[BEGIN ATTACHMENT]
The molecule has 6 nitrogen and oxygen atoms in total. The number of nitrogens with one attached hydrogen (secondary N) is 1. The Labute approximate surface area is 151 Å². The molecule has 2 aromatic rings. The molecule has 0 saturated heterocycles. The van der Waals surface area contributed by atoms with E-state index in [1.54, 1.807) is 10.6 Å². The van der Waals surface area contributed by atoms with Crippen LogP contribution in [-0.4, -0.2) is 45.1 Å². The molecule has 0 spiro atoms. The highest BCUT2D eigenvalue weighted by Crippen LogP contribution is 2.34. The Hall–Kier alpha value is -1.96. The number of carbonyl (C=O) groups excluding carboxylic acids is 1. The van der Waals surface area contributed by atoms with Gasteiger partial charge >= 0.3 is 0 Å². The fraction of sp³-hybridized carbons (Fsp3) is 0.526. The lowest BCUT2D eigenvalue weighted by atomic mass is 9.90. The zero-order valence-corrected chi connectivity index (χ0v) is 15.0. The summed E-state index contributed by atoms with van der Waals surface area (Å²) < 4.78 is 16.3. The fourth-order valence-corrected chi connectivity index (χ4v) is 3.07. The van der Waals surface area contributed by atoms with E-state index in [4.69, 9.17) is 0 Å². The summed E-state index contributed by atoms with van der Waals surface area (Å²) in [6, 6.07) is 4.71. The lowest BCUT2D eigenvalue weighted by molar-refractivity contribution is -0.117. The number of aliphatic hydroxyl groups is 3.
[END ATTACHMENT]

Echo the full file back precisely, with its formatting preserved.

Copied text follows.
The molecule has 6 nitrogen and oxygen atoms in total. The number of nitrogens with one attached hydrogen (secondary N) is 1. The Labute approximate surface area is 151 Å². The molecule has 2 aromatic rings. The molecule has 0 saturated heterocycles. The van der Waals surface area contributed by atoms with E-state index in [1.54, 1.807) is 10.6 Å². The van der Waals surface area contributed by atoms with Crippen LogP contribution in [-0.4, -0.2) is 45.1 Å². The molecule has 0 spiro atoms. The highest BCUT2D eigenvalue weighted by Crippen LogP contribution is 2.34. The Hall–Kier alpha value is -1.96. The number of carbonyl (C=O) groups excluding carboxylic acids is 1. The van der Waals surface area contributed by atoms with Gasteiger partial charge >= 0.3 is 0 Å². The fraction of sp³-hybridized carbons (Fsp3) is 0.526. The lowest BCUT2D eigenvalue weighted by atomic mass is 9.90. The zero-order valence-corrected chi connectivity index (χ0v) is 15.0. The summed E-state index contributed by atoms with van der Waals surface area (Å²) < 4.78 is 16.3. The fourth-order valence-corrected chi connectivity index (χ4v) is 3.07. The van der Waals surface area contributed by atoms with E-state index in [4.69, 9.17) is 0 Å². The summed E-state index contributed by atoms with van der Waals surface area (Å²) in [6, 6.07) is 4.71. The lowest BCUT2D eigenvalue weighted by molar-refractivity contribution is -0.117. The number of aliphatic hydroxyl groups is 3.